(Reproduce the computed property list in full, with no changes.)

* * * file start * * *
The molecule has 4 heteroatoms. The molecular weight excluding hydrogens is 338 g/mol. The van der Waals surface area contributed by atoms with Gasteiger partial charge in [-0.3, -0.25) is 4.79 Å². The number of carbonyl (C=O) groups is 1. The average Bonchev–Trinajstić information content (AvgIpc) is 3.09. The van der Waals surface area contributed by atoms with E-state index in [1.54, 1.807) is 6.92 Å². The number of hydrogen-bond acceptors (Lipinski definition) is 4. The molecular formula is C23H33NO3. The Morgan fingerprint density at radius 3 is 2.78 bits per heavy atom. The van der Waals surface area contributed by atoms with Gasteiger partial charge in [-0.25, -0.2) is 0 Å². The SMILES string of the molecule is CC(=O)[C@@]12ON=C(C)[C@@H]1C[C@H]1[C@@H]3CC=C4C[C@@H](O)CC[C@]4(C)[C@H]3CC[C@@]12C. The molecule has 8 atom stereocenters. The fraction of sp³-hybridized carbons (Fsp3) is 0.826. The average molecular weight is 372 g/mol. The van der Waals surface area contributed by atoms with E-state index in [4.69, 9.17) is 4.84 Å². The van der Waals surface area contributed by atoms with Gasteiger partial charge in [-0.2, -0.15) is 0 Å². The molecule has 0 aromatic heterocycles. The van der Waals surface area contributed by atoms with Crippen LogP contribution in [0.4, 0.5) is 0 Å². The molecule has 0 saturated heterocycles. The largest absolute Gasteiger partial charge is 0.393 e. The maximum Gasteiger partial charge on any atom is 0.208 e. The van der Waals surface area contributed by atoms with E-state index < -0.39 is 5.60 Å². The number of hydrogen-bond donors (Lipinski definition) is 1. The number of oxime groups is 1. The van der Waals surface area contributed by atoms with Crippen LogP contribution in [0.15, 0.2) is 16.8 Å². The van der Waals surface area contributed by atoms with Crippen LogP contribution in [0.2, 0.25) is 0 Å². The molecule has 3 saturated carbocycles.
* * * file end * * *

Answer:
The molecule has 4 heteroatoms. The molecular weight excluding hydrogens is 338 g/mol. The van der Waals surface area contributed by atoms with Gasteiger partial charge in [-0.3, -0.25) is 4.79 Å². The number of carbonyl (C=O) groups is 1. The average Bonchev–Trinajstić information content (AvgIpc) is 3.09. The van der Waals surface area contributed by atoms with E-state index in [1.54, 1.807) is 6.92 Å². The number of hydrogen-bond acceptors (Lipinski definition) is 4. The molecular formula is C23H33NO3. The Morgan fingerprint density at radius 3 is 2.78 bits per heavy atom. The van der Waals surface area contributed by atoms with Gasteiger partial charge in [-0.25, -0.2) is 0 Å². The SMILES string of the molecule is CC(=O)[C@@]12ON=C(C)[C@@H]1C[C@H]1[C@@H]3CC=C4C[C@@H](O)CC[C@]4(C)[C@H]3CC[C@@]12C. The molecule has 8 atom stereocenters. The fraction of sp³-hybridized carbons (Fsp3) is 0.826. The average molecular weight is 372 g/mol. The van der Waals surface area contributed by atoms with E-state index in [4.69, 9.17) is 4.84 Å². The van der Waals surface area contributed by atoms with Gasteiger partial charge in [-0.2, -0.15) is 0 Å². The molecule has 0 aromatic heterocycles. The van der Waals surface area contributed by atoms with Crippen LogP contribution in [0.4, 0.5) is 0 Å². The molecule has 0 saturated heterocycles. The largest absolute Gasteiger partial charge is 0.393 e. The maximum Gasteiger partial charge on any atom is 0.208 e. The van der Waals surface area contributed by atoms with E-state index < -0.39 is 5.60 Å². The number of hydrogen-bond donors (Lipinski definition) is 1. The number of oxime groups is 1. The van der Waals surface area contributed by atoms with Crippen LogP contribution in [0.15, 0.2) is 16.8 Å². The van der Waals surface area contributed by atoms with Crippen LogP contribution in [0.2, 0.25) is 0 Å². The molecule has 3 saturated carbocycles.